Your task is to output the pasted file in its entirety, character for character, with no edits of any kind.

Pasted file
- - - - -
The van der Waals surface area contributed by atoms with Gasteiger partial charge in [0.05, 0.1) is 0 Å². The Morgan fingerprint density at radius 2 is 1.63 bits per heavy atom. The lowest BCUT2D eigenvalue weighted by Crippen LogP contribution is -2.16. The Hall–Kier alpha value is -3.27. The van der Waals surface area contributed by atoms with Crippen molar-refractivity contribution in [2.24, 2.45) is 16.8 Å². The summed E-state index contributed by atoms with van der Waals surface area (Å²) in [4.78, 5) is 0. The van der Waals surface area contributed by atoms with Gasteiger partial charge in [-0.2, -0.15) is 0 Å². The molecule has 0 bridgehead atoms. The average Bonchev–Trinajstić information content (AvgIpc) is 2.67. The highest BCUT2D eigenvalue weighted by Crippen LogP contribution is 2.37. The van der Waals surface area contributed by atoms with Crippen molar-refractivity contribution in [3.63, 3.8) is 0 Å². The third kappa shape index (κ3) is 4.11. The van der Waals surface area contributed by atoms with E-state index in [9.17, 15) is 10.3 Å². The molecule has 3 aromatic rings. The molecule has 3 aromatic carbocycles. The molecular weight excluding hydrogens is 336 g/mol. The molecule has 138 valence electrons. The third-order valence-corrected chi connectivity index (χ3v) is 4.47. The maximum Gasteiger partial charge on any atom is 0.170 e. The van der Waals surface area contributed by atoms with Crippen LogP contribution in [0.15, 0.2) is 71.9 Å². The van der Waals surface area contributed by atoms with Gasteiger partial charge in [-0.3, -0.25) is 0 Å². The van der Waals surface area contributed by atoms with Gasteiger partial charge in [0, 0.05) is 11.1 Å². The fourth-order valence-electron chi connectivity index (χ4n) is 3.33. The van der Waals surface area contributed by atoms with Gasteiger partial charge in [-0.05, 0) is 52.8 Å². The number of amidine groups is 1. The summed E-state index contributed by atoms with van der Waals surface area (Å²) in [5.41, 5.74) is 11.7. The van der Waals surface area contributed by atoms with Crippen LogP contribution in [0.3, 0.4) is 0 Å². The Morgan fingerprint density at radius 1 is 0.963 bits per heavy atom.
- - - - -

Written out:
The van der Waals surface area contributed by atoms with Gasteiger partial charge in [0.05, 0.1) is 0 Å². The Morgan fingerprint density at radius 2 is 1.63 bits per heavy atom. The lowest BCUT2D eigenvalue weighted by Crippen LogP contribution is -2.16. The Hall–Kier alpha value is -3.27. The van der Waals surface area contributed by atoms with Crippen molar-refractivity contribution in [2.24, 2.45) is 16.8 Å². The summed E-state index contributed by atoms with van der Waals surface area (Å²) in [4.78, 5) is 0. The van der Waals surface area contributed by atoms with Gasteiger partial charge in [-0.2, -0.15) is 0 Å². The molecule has 0 bridgehead atoms. The average Bonchev–Trinajstić information content (AvgIpc) is 2.67. The highest BCUT2D eigenvalue weighted by Crippen LogP contribution is 2.37. The van der Waals surface area contributed by atoms with Crippen molar-refractivity contribution in [3.63, 3.8) is 0 Å². The third kappa shape index (κ3) is 4.11. The van der Waals surface area contributed by atoms with E-state index in [9.17, 15) is 10.3 Å². The molecule has 3 aromatic rings. The molecule has 3 aromatic carbocycles. The molecular weight excluding hydrogens is 336 g/mol. The molecule has 138 valence electrons. The third-order valence-corrected chi connectivity index (χ3v) is 4.47. The maximum Gasteiger partial charge on any atom is 0.170 e. The van der Waals surface area contributed by atoms with Crippen LogP contribution in [0.15, 0.2) is 71.9 Å². The van der Waals surface area contributed by atoms with Gasteiger partial charge in [-0.3, -0.25) is 0 Å². The van der Waals surface area contributed by atoms with Gasteiger partial charge in [0, 0.05) is 11.1 Å². The fourth-order valence-electron chi connectivity index (χ4n) is 3.33. The van der Waals surface area contributed by atoms with Gasteiger partial charge in [-0.05, 0) is 52.8 Å². The number of amidine groups is 1. The summed E-state index contributed by atoms with van der Waals surface area (Å²) in [5.41, 5.74) is 11.7. The van der Waals surface area contributed by atoms with Crippen LogP contribution in [0.3, 0.4) is 0 Å². The Morgan fingerprint density at radius 1 is 0.963 bits per heavy atom.